“I would say hi to someone at the dog park … and they’re like, ‘Who is this weirdo?’ They look at you really strange,” Cardenas said of his condo complex. “Not just here but throughout the downtown community, everyone’s very friendly and has the same mindset with that logic. It spreads from here out to the rest of downtown, and that same type of mindset is what’s kept me here.”

Cardenas moved with the community to its new location, and says the cooperative atmosphere draws him more than the attempt to live a minimal lifestyle. He said he put most of his possessions into storage when he moved into the Airstream, and realized after a trip to Burning Man that he didn’t use or need the items often.

He decided to get rid of the storage unit and what was inside, including his snowboards, and says he regrets getting rid of just a few things.

Cardenas keeps winter clothes and items for Burning Man under his trailer. He uses mason jars to store his dry foods and laundry detergent. He said his living space is about 275 square feet.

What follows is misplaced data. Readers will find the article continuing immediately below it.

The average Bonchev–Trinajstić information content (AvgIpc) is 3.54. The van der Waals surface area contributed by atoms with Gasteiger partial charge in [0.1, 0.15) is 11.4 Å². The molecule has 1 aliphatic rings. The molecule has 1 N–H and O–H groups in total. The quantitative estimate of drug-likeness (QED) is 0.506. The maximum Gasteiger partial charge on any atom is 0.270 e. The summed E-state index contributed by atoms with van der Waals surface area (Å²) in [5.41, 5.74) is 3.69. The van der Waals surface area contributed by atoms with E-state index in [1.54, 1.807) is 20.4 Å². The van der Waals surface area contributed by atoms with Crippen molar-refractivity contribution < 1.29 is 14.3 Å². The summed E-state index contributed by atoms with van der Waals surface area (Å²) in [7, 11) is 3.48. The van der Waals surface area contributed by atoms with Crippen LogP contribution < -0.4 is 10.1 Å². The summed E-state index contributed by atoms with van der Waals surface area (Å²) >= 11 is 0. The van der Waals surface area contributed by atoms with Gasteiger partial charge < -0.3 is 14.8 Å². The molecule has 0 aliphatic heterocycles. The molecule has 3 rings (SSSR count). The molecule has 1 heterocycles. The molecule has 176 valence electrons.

“The Airstream has a lot of space, cubbies and stuff, that makes things really useful,” he said.

A SOLUTION FOR PACKED CITIES?

Martyn Hoffmann, CEO at Kasita, a company that builds prefab tiny homes, says the “modern micro home” startup company is eyeing the Reno market. He says housing is tight there, with an alarmingly low vacancy rate and growing populations of employees from companies such as Tesla and Google.

“There is a tremendous need for housing in Reno, and we see that as a market,” Hoffmann said.

The vacancy rate for rental units in the Reno and Sparks metro area was just under 1.2 percent in the second quarter of this year, according to a report by real estate appraisers and consultants Johnson Perkins Griffin. A Reno forecast report said the city’s apartment vacancy rate was 2.3 percent in the first quarter of 2016. Markets generally reach equilibrium at 5 to 7 percent, the report said.

“Rates below 5 percent indicate demand for new inventory, especially with growing rents,” according to Denver-based consulting firm Economic & Planning Systems Inc. “A vacancy rate of 2.3 percent indicates that vacant units are likely just a result of turnover of renters, which means there is essentially no vacancy in the market.”

Kasita recently received state licenses to sell its product in Texas, California and Nevada, and its 352-square-foot unit units are rolling off the line now, Hoffmann said. A Kasita recently installed in Austin took six hours to become livable from the time it left the factory. The state-level permitting means building inspectors do not need to inspect the unit.